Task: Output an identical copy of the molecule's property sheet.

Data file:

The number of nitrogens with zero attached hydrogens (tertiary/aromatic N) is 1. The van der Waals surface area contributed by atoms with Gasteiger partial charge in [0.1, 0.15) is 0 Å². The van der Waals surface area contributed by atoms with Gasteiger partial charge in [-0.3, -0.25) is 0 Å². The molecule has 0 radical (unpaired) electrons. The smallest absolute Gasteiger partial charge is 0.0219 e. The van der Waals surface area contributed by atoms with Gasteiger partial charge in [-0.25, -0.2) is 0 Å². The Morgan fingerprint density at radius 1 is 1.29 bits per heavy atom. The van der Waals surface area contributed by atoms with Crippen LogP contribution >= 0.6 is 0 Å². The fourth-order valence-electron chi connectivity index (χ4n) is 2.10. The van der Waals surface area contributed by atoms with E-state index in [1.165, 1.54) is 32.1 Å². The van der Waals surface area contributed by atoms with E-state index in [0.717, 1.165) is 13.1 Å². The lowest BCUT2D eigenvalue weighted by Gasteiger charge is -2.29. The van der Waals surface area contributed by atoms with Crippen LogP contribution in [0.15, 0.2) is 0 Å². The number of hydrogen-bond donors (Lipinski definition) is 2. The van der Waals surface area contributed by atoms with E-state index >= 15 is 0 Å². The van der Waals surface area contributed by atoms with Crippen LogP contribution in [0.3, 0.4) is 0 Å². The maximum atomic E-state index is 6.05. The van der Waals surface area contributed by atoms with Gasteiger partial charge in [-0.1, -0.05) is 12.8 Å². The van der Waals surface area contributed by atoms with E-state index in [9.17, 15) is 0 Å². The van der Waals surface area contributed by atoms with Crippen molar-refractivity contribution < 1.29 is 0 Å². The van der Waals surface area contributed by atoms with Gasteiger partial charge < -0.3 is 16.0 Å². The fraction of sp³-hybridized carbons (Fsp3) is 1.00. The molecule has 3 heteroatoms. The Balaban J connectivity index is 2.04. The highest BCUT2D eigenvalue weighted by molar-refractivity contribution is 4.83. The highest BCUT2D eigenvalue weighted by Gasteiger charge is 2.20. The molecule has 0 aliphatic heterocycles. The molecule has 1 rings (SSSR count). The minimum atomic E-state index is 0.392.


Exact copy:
The number of nitrogens with zero attached hydrogens (tertiary/aromatic N) is 1. The van der Waals surface area contributed by atoms with Gasteiger partial charge in [0.1, 0.15) is 0 Å². The van der Waals surface area contributed by atoms with Gasteiger partial charge in [-0.3, -0.25) is 0 Å². The molecule has 0 radical (unpaired) electrons. The smallest absolute Gasteiger partial charge is 0.0219 e. The van der Waals surface area contributed by atoms with Gasteiger partial charge in [-0.25, -0.2) is 0 Å². The Morgan fingerprint density at radius 1 is 1.29 bits per heavy atom. The van der Waals surface area contributed by atoms with Crippen LogP contribution >= 0.6 is 0 Å². The fourth-order valence-electron chi connectivity index (χ4n) is 2.10. The van der Waals surface area contributed by atoms with E-state index in [1.165, 1.54) is 32.1 Å². The van der Waals surface area contributed by atoms with E-state index in [0.717, 1.165) is 13.1 Å². The lowest BCUT2D eigenvalue weighted by Gasteiger charge is -2.29. The van der Waals surface area contributed by atoms with Crippen LogP contribution in [0.15, 0.2) is 0 Å². The number of hydrogen-bond donors (Lipinski definition) is 2. The van der Waals surface area contributed by atoms with E-state index >= 15 is 0 Å². The van der Waals surface area contributed by atoms with Crippen LogP contribution in [0.3, 0.4) is 0 Å². The maximum atomic E-state index is 6.05. The van der Waals surface area contributed by atoms with Gasteiger partial charge in [-0.1, -0.05) is 12.8 Å². The van der Waals surface area contributed by atoms with E-state index in [9.17, 15) is 0 Å². The van der Waals surface area contributed by atoms with Crippen molar-refractivity contribution < 1.29 is 0 Å². The van der Waals surface area contributed by atoms with Gasteiger partial charge < -0.3 is 16.0 Å². The fraction of sp³-hybridized carbons (Fsp3) is 1.00. The molecule has 3 heteroatoms. The Balaban J connectivity index is 2.04. The highest BCUT2D eigenvalue weighted by molar-refractivity contribution is 4.83. The highest BCUT2D eigenvalue weighted by Gasteiger charge is 2.20. The molecule has 0 aliphatic heterocycles. The molecule has 1 rings (SSSR count). The minimum atomic E-state index is 0.392.